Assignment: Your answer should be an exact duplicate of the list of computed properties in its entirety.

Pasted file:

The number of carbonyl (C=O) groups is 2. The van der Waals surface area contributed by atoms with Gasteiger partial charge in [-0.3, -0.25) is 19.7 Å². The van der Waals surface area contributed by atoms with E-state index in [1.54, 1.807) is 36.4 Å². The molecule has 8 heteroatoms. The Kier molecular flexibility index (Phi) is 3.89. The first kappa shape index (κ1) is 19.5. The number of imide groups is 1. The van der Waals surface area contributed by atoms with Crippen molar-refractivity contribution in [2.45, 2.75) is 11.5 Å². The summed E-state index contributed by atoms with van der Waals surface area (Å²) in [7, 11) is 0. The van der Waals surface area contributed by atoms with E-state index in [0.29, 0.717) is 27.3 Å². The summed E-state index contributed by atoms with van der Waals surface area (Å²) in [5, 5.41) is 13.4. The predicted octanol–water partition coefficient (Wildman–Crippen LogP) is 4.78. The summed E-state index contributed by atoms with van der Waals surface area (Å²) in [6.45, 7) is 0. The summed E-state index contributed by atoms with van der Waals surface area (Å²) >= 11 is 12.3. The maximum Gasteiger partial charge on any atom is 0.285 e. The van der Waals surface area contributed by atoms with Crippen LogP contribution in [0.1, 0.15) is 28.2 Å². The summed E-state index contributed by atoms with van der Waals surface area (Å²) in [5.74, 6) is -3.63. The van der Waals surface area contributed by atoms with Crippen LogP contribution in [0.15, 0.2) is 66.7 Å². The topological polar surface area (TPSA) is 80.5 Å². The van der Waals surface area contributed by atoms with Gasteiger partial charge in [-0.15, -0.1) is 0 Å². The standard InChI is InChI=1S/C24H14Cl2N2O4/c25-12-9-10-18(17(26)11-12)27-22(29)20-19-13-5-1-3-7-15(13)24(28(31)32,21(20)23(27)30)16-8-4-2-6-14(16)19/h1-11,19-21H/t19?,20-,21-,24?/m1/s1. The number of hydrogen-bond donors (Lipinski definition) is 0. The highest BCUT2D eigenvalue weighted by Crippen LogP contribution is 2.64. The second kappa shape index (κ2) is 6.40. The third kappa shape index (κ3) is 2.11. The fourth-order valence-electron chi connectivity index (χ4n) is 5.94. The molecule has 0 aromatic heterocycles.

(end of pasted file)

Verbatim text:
The number of carbonyl (C=O) groups is 2. The van der Waals surface area contributed by atoms with Gasteiger partial charge in [-0.3, -0.25) is 19.7 Å². The van der Waals surface area contributed by atoms with E-state index in [1.54, 1.807) is 36.4 Å². The molecule has 8 heteroatoms. The Kier molecular flexibility index (Phi) is 3.89. The first kappa shape index (κ1) is 19.5. The number of imide groups is 1. The van der Waals surface area contributed by atoms with Crippen molar-refractivity contribution in [2.45, 2.75) is 11.5 Å². The summed E-state index contributed by atoms with van der Waals surface area (Å²) in [7, 11) is 0. The van der Waals surface area contributed by atoms with E-state index in [0.29, 0.717) is 27.3 Å². The summed E-state index contributed by atoms with van der Waals surface area (Å²) in [5, 5.41) is 13.4. The predicted octanol–water partition coefficient (Wildman–Crippen LogP) is 4.78. The summed E-state index contributed by atoms with van der Waals surface area (Å²) in [6.45, 7) is 0. The summed E-state index contributed by atoms with van der Waals surface area (Å²) >= 11 is 12.3. The maximum Gasteiger partial charge on any atom is 0.285 e. The van der Waals surface area contributed by atoms with Crippen LogP contribution in [0.1, 0.15) is 28.2 Å². The summed E-state index contributed by atoms with van der Waals surface area (Å²) in [5.74, 6) is -3.63. The van der Waals surface area contributed by atoms with Crippen LogP contribution in [0.15, 0.2) is 66.7 Å². The topological polar surface area (TPSA) is 80.5 Å². The van der Waals surface area contributed by atoms with Gasteiger partial charge in [-0.15, -0.1) is 0 Å². The standard InChI is InChI=1S/C24H14Cl2N2O4/c25-12-9-10-18(17(26)11-12)27-22(29)20-19-13-5-1-3-7-15(13)24(28(31)32,21(20)23(27)30)16-8-4-2-6-14(16)19/h1-11,19-21H/t19?,20-,21-,24?/m1/s1. The number of hydrogen-bond donors (Lipinski definition) is 0. The highest BCUT2D eigenvalue weighted by Crippen LogP contribution is 2.64. The second kappa shape index (κ2) is 6.40. The third kappa shape index (κ3) is 2.11. The fourth-order valence-electron chi connectivity index (χ4n) is 5.94. The molecule has 0 aromatic heterocycles.